As an umbrella term, eating disorder encompasses many different illnesses, including anorexia nervosa, bulimia, binge-eating disorder, and more. While exact figures are difficult to pinpoint, recent statistics estimate that “Anorexia nervosa affects between 0.5% and 4% of women in Canada” while “bulimia nervosa affects between 1% and 4% of women in Canada” and “binge-eating disorder affects about 2% of all people in Canada” (CMHA British Columbia, 2018).
These rates should not encourage complacency. Eating disorders are on the rise, with healthcare professionals noting that there are now “two-to-three times more cases than a generation ago” (CTV News, 2013).
What is perhaps most troubling is that “Eating disorders have the highest mortality rate of any mental disorder” (CTV News, 2013). A recent study “found anorexia to carry twice the death risk of schizophrenia and three times the death risk of bipolar disorder,” in addition to carrying “four times the death risk from major depression” (DeNoon, D., 2011).
What can be done to lower rates of eating disorders across the country, and, more importantly, help those living with an eating disorder achieve recovery? Here is a closer examination of this important mental health concern.
The Relationship Between Gender and Eating Disorders
In recent years, the hospitalization rate for eating disorders was 15 times higher for females than it was for males (Bushnik, T., 2016). However, rates are increasing at an alarming rate for both genders. According to one new study, as much as a “one case in three of anorexia nervosa is a male” and men make up “about one in four” new cases for bulimia (National Post, 2013).
Gender plays a significant role in how someone experiences an eating disorder. Women report higher levels of body image dissatisfaction (Kozicka, P., 2015), are more likely to have an anxiety disorder (Thorpe, J.R., 2018), and have perfectionist tendencies (Bennett, J., 2014) – all risk factors for developing an eating disorder (National Eating Disorders Association, 2018). As a result, women by far make up the majority of those living with an eating disorder.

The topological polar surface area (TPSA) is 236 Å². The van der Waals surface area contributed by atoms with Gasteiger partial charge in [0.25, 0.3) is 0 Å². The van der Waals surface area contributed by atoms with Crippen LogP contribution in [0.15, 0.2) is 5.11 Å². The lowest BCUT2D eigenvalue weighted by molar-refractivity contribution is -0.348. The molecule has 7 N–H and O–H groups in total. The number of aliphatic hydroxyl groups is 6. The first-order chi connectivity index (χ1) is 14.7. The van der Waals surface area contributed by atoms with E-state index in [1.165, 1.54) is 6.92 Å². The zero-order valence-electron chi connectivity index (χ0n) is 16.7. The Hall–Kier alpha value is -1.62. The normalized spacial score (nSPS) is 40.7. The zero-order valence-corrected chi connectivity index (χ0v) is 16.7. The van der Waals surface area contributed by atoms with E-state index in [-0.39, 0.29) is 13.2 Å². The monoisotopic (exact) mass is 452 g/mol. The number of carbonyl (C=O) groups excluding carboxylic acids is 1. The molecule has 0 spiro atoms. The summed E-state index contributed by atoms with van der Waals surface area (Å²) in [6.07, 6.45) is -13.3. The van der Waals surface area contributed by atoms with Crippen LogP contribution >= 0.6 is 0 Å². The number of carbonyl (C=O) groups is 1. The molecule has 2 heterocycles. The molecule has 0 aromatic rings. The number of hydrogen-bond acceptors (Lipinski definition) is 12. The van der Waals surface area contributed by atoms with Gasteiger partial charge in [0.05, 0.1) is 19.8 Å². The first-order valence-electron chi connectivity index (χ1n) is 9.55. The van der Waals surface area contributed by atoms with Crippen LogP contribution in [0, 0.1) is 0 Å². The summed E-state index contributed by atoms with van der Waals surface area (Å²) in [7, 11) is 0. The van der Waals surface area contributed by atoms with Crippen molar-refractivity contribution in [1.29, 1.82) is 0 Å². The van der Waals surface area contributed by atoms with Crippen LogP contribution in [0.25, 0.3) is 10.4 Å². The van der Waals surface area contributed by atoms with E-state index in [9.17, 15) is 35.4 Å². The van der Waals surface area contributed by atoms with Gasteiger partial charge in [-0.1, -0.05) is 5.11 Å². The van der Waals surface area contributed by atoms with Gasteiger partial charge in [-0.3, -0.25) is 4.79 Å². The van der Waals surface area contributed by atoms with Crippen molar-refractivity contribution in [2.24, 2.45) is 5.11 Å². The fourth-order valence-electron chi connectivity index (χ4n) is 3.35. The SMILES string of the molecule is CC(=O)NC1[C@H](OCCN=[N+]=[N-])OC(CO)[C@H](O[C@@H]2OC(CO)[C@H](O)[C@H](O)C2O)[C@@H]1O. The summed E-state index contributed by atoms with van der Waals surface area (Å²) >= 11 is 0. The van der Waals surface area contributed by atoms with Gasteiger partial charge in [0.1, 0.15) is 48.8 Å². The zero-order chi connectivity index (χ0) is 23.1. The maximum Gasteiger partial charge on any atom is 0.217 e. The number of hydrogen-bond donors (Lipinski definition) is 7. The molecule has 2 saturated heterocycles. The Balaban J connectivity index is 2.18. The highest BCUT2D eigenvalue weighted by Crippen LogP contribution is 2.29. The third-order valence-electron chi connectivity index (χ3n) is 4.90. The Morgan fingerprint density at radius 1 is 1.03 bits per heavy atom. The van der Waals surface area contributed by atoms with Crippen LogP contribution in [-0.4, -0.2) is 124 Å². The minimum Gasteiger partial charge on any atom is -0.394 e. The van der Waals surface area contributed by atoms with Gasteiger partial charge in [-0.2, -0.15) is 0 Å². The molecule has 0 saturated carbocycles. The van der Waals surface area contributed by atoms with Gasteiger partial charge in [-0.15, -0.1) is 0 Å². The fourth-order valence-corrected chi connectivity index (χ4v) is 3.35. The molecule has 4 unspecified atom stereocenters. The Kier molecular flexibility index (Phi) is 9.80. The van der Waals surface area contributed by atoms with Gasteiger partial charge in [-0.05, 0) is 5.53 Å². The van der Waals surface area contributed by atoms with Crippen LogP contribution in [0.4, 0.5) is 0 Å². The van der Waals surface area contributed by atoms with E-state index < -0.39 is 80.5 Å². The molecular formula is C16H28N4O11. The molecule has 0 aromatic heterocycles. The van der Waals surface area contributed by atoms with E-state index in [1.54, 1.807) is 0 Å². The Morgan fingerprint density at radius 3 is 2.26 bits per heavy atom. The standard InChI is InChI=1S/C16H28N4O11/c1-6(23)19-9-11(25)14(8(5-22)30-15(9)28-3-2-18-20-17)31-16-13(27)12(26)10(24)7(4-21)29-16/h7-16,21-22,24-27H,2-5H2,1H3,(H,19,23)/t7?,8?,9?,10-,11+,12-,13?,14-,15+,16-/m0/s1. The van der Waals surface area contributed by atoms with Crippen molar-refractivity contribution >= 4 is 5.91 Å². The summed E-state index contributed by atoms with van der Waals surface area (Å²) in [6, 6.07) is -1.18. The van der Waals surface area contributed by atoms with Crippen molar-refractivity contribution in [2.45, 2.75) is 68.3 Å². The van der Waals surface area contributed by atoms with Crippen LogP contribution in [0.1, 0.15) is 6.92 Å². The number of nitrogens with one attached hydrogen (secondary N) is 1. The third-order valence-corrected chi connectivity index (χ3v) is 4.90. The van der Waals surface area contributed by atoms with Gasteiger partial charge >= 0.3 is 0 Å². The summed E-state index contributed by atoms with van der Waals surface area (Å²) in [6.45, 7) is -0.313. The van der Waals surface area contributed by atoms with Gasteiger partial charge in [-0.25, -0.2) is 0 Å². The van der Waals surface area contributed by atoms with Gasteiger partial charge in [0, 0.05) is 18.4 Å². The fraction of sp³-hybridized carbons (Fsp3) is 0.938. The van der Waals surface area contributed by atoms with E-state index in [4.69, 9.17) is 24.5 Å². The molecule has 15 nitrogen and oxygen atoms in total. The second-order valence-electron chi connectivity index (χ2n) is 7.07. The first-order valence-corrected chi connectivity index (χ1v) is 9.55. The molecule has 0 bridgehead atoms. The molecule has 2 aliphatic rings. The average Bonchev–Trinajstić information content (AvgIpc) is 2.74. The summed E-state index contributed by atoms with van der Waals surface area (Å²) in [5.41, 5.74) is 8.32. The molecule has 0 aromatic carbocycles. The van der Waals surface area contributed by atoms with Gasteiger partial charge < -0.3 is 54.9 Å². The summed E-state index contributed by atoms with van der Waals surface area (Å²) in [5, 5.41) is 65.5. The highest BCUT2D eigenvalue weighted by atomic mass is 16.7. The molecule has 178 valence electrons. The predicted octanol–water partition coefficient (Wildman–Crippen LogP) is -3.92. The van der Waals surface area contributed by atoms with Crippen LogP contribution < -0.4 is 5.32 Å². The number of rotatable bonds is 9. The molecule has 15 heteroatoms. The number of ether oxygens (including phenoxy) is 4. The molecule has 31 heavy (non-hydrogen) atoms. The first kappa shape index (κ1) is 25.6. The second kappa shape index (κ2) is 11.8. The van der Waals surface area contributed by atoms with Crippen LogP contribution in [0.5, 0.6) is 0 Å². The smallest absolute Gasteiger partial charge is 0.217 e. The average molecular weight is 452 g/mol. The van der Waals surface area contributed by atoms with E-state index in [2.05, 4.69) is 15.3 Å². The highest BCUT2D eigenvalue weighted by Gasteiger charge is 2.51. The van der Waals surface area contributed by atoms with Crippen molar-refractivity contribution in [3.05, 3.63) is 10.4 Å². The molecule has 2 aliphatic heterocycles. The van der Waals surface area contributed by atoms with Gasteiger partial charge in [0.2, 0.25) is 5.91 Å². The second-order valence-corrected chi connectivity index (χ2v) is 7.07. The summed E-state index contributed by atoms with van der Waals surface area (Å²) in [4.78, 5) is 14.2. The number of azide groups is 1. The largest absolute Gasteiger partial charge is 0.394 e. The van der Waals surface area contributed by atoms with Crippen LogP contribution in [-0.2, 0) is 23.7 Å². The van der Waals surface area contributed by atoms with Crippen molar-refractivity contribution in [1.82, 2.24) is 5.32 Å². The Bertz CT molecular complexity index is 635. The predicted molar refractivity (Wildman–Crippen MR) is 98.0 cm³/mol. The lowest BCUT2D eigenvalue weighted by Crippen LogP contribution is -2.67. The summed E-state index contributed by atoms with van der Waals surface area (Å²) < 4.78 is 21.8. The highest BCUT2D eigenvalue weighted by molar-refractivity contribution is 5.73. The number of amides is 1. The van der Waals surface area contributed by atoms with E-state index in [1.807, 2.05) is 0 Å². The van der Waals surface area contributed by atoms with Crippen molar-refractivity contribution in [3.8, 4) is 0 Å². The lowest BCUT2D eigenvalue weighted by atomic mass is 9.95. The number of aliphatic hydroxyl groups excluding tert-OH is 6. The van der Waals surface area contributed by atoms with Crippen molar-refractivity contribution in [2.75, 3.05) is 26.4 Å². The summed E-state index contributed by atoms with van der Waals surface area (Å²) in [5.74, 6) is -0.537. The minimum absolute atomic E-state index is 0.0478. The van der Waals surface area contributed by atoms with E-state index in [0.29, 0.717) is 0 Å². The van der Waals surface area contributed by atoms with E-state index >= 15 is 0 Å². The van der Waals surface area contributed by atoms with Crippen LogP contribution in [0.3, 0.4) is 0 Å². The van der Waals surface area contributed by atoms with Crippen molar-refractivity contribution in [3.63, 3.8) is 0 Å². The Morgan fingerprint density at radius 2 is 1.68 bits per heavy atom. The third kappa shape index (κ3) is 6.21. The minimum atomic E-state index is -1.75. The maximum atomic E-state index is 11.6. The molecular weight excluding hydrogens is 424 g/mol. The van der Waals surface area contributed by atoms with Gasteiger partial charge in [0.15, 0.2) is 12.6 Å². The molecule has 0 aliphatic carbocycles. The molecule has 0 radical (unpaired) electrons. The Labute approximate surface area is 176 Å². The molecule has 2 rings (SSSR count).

Men living with an eating disorder also face significant challenges – although of a different kind. For young men living with an eating disorder, the stigma attached to this mental illness can be particularly difficult to overcome. As some experts have noted, “The stigma, isolation and confusion around suffering from what has long been perceived as a “girl’s problem” can make men so reluctant to come forward that many arrive in treatment sicker than women” (National Post, 2013).
Factors Contributing to the Rise in Eating Disorder Rates
Over recent years, the prevalence of eating disorders has increased (CTV News, 2013). Some of the reasons for this are well-known, such as the promotion of unrealistic beauty standards within ads and popular culture (National Post, 2013). Other factors, however, are only now just being understood. As medical director at London Health Sciences Dr. Fisman notes, “One of the unintended side effects of talking about an obesity epidemic is to create an eating disorders epidemic ” (CTV News, 2013). As young people grow up hearing of the dangers of overeating, they grow more and more preoccupied with their own weight and body image.
Another modern factor that may be aiding the growth of eating disorders is social media. Researchers recently established a link between social media use and “a greater risk of eating disorders and body concerns” (CTV News, 2016). However, this is not the only way social media use is impacting those at risk of an eating disorder. Pro-eating disorder communities, also known as Pro-ED communities, have also flourished online, gaining attention with the help of hashtags like #thinspiration, #proana, #promia, #bulimia, and more (Matsakis L., 2018). These can reinforce dangerous behaviours and make recovery even more difficult, as community members share pictures and tips for extreme weight loss.
Addressing Eating Disorders with Your Professional Counselling Diploma